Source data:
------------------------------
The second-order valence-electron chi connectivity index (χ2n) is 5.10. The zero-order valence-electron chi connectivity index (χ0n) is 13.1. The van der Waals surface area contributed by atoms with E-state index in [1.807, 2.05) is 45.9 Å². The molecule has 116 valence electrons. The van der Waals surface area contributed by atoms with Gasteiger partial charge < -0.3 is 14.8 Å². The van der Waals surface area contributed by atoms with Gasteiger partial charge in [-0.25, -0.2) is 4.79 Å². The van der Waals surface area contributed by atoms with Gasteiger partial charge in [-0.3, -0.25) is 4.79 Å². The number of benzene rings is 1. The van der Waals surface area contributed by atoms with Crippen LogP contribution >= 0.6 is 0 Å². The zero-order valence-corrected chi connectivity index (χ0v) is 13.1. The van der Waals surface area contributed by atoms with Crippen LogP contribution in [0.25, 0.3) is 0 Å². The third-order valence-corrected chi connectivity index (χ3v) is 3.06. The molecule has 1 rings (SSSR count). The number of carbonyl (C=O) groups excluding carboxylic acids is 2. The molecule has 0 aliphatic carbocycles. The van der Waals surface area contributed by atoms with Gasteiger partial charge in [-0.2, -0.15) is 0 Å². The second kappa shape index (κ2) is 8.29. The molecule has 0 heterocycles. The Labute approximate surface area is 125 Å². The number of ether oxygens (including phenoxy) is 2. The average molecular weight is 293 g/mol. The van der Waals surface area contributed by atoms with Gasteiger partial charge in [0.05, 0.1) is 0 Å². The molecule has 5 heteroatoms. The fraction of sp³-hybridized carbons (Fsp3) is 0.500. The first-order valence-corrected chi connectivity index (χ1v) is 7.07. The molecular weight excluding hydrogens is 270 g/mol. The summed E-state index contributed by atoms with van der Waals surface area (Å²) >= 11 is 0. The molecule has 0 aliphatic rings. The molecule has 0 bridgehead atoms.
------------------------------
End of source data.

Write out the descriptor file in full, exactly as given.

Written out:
The second-order valence-electron chi connectivity index (χ2n) is 5.10. The zero-order valence-electron chi connectivity index (χ0n) is 13.1. The van der Waals surface area contributed by atoms with E-state index in [1.807, 2.05) is 45.9 Å². The molecule has 116 valence electrons. The van der Waals surface area contributed by atoms with Gasteiger partial charge < -0.3 is 14.8 Å². The van der Waals surface area contributed by atoms with Gasteiger partial charge in [-0.25, -0.2) is 4.79 Å². The van der Waals surface area contributed by atoms with Gasteiger partial charge in [-0.3, -0.25) is 4.79 Å². The number of benzene rings is 1. The van der Waals surface area contributed by atoms with Crippen LogP contribution >= 0.6 is 0 Å². The zero-order valence-corrected chi connectivity index (χ0v) is 13.1. The van der Waals surface area contributed by atoms with Crippen LogP contribution in [0.25, 0.3) is 0 Å². The third-order valence-corrected chi connectivity index (χ3v) is 3.06. The molecule has 1 rings (SSSR count). The number of carbonyl (C=O) groups excluding carboxylic acids is 2. The molecule has 0 aliphatic carbocycles. The van der Waals surface area contributed by atoms with Gasteiger partial charge in [-0.2, -0.15) is 0 Å². The second kappa shape index (κ2) is 8.29. The molecule has 0 heterocycles. The Labute approximate surface area is 125 Å². The number of ether oxygens (including phenoxy) is 2. The average molecular weight is 293 g/mol. The van der Waals surface area contributed by atoms with Gasteiger partial charge in [0.05, 0.1) is 0 Å². The molecule has 5 heteroatoms. The fraction of sp³-hybridized carbons (Fsp3) is 0.500. The first-order valence-corrected chi connectivity index (χ1v) is 7.07. The molecular weight excluding hydrogens is 270 g/mol. The summed E-state index contributed by atoms with van der Waals surface area (Å²) >= 11 is 0. The molecule has 0 aliphatic rings. The molecule has 0 bridgehead atoms.